Engine Oil Check

Road trips pack on the miles and most people don’t want to interrupt the fun to get an oil change while on the road.  Get your oil changed before you set off on your road trip to keep your engine healthy.  Your oil and it’s condition play a big role in how your vehicle’s engine wears and how many miles it will be good for.  If the mileage on your trip is going to even get close to needing an oil change considering getting it done before you head off.  It will help cut down on wear on your vehicle’s engine and avoid needing to get it done while on your vacation.

Transmission & Differential Fluid Check

Engine oil isn’t the only place lubricant is used to keep the parts of your vehicle moving properly as your transmission and differential also use it.  Check your owner’s manual to find out when it’s due for your vehicle.  These are typically a little harder to get to for your DIY oil changer and are best handled by a lube and oil shop.  While they are down there consider having the U-joints a touch of grease to help your suspension operate smoothly.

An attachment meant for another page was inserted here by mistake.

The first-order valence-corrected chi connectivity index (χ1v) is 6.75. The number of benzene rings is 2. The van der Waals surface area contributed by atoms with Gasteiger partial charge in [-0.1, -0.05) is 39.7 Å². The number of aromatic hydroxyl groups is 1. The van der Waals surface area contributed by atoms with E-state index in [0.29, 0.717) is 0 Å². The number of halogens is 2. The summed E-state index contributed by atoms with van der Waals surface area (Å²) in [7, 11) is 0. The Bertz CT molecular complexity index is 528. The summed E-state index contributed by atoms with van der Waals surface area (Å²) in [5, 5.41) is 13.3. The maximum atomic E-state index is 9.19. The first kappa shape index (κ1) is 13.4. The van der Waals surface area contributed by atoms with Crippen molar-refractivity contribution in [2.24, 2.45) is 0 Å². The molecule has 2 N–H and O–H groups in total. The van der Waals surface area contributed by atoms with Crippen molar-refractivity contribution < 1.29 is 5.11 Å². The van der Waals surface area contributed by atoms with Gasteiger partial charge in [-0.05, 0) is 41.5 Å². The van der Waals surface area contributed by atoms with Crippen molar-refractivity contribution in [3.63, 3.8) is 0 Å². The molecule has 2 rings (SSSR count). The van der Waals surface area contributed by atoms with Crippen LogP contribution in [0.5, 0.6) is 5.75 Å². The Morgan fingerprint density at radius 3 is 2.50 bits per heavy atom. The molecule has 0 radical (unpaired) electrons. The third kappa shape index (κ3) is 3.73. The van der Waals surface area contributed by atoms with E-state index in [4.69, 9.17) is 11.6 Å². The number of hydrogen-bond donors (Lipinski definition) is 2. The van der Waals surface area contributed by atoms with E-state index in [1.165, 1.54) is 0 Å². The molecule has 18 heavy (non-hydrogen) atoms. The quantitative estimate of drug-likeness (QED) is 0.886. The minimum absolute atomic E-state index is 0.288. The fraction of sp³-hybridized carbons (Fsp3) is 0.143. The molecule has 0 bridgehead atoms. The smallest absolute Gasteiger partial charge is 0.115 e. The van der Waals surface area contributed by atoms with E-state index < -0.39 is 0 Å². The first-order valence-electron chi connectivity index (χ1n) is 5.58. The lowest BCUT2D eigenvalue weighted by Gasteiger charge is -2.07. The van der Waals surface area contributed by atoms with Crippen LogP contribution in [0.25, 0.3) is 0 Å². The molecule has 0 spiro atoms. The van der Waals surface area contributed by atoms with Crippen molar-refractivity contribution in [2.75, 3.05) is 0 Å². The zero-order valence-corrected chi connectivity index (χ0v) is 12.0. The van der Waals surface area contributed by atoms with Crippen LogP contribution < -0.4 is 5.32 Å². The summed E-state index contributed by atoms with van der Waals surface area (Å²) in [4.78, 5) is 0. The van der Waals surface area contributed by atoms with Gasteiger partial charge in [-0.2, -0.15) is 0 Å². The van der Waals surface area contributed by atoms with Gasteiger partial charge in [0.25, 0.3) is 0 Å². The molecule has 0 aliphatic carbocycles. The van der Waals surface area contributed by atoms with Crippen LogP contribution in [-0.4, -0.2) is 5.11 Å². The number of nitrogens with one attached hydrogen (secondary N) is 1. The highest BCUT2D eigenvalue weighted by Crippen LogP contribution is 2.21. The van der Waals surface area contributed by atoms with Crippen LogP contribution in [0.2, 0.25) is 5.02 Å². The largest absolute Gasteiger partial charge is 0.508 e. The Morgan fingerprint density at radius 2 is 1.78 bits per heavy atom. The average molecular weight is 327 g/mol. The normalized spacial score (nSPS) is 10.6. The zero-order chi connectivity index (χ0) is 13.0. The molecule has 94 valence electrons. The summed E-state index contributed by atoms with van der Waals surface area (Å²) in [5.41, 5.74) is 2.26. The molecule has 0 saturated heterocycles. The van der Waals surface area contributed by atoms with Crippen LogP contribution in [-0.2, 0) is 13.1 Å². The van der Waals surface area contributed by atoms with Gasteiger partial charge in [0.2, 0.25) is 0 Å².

Hose Checks

The heat inside your engine bay causes rubber hoses to degrade faster than it would if it simply sat in a parts house.  Because of the extreme heat your hoses should be check for being too hard and ready to crack.  Look for any areas that attach to the radiator to the engine.  Check near the connection points as the clamps tend to cause strain along with keeping an eye out for blisters and bulges in the hoses.  Checking before you go helps you avoid that “side of the road” nightmare of steam pouring our of your engine and you calling for a tow truck instead of cruising the highway.


Belts in your vehicle transfer power from your engine to accessories like your alternator, water pump, ac compressor, power steering, and other critical systems.  You should look for any signs of wear such as fibers cords showing, cracks, tears, if they are torn or ragged.  Modern vehicles typically have a single belt called the serpentine belt.  Most serpentine belts are good for up to about 50,000 miles.  So if you’re under that, you should be just fine.  You should check as many belts as your  vehicle uses by pressing on them while the vehicle is off.  If it moves more than  half an inch the belt is probably stretched.